For the past 6+ months, the development community behind WordPress have been working on a complete overhaul of the page and posts editor, the first significant change in the editor since WordPress’ inception. The new editor, entitled Gutenberg, has now been released to the official WordPress Plugin store, available to the public to try. Built using modern web technologies such as React, Gutenberg is an attempt to give this primary component of the CMS a fresh update. While still in early stages, Gutenberg drastically changes many features of the familiar editor, which comes with both strengths and drawbacks. This blog post will take a look at the new editor and what’s in store for the future of WordPress.
Trying out Gutenberg
Now that Gutenberg has been publicly released, it can be installed directly from the WordPress site, or the Plugins section of your dashboard.
If you’d like to try Gutenberg out before installing on your site, though, WordPress has made it easy to do, via this live demo.
The most immediately noticeable difference in Gutenberg is the complete overhaul of the user interface. You’ll be immediately greeted with a visual representation, intended to be as close to the final product as possible. Users familiar with the Medium or Ghost blogging platforms will notice some similarities in the UI and overall layout.
Gutenberg introduces the concept of content “blocks”, modular components that can be added together to build up a page. Types of blocks include Paragraph, Heading, Image, Video, Columns, Buttons and more. This is not dissimilar from plugins such as WPBakery Page Builder, although this functionality will be directly integrated into WordPress.
Another major improvement is its support on mobile devices. Editing posts and pages on the classic WordPress editor was often laborious on mobile devices. The Gutenberg project clearly took this into major consideration.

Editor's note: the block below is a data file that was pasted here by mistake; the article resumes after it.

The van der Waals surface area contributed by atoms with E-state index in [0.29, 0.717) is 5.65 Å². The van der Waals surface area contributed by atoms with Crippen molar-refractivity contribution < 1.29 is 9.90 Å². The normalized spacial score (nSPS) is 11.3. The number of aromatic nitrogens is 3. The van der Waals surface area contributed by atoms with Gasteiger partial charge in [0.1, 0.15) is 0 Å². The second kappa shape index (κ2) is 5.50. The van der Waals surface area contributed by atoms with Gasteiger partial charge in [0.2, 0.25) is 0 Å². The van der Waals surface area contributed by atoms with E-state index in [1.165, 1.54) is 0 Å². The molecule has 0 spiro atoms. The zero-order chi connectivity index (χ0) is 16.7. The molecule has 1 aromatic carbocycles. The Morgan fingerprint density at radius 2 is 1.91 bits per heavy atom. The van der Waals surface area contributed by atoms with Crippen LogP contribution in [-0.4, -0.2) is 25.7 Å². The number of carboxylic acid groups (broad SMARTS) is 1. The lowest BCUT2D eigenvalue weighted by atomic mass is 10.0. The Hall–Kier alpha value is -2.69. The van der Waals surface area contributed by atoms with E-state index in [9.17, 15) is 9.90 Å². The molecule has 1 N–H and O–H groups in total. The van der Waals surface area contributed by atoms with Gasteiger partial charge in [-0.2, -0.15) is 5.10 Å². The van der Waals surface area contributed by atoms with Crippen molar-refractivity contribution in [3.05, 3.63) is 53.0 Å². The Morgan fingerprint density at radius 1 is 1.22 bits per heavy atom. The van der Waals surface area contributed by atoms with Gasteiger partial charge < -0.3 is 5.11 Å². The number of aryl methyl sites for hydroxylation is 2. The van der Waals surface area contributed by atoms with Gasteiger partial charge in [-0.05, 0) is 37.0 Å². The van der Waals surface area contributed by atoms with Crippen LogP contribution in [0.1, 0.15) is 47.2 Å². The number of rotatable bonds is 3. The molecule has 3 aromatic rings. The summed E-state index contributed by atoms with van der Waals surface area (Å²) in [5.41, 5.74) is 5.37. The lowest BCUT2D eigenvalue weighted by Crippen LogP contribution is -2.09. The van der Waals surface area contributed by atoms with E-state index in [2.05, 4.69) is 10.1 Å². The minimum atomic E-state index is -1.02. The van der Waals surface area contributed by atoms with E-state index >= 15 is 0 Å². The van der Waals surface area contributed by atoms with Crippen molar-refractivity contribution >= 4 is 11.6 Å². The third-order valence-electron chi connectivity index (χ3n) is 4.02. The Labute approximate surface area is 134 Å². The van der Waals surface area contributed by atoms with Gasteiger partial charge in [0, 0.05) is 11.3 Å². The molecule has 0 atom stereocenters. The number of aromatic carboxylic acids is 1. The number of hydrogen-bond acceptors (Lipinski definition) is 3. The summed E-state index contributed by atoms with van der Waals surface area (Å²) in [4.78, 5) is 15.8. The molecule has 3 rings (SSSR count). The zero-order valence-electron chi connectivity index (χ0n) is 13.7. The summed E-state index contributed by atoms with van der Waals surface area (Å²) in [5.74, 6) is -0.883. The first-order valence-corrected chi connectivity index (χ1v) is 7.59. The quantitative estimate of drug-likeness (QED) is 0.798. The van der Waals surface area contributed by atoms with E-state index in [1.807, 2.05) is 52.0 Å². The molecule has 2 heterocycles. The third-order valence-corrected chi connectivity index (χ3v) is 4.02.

The “Code Editor” (previously “Text Editor”) is also still available for those who’d like to write their HTML and CSS directly, receiving an updated, more minimal layout.
While Gutenberg brings a fresh and new experience to the familiar content management system, the general outcome of the project is yet to be determined. While the current plan is to ship Gutenberg with WordPress by version 5.0, there seems to be quite a few bugs still to work out. The reviews in the Plugins store have largely been unfavorable, in equal part due to technical issues and users resistant to the major changes.
One major feature many expected to be included is Markdown support. As this has become a standard way of writing HTML across many platforms, one hopes this will be implemented in later versions.
As the project is still new, there is likely to be significant improvements to the Gutenberg editor in the coming weeks and months. While it might be too early to choose it as your default editor, Gutenberg is no doubt a promising addition to the WordPress ecosystem, and one that will play a significant role in the future of the content management system.
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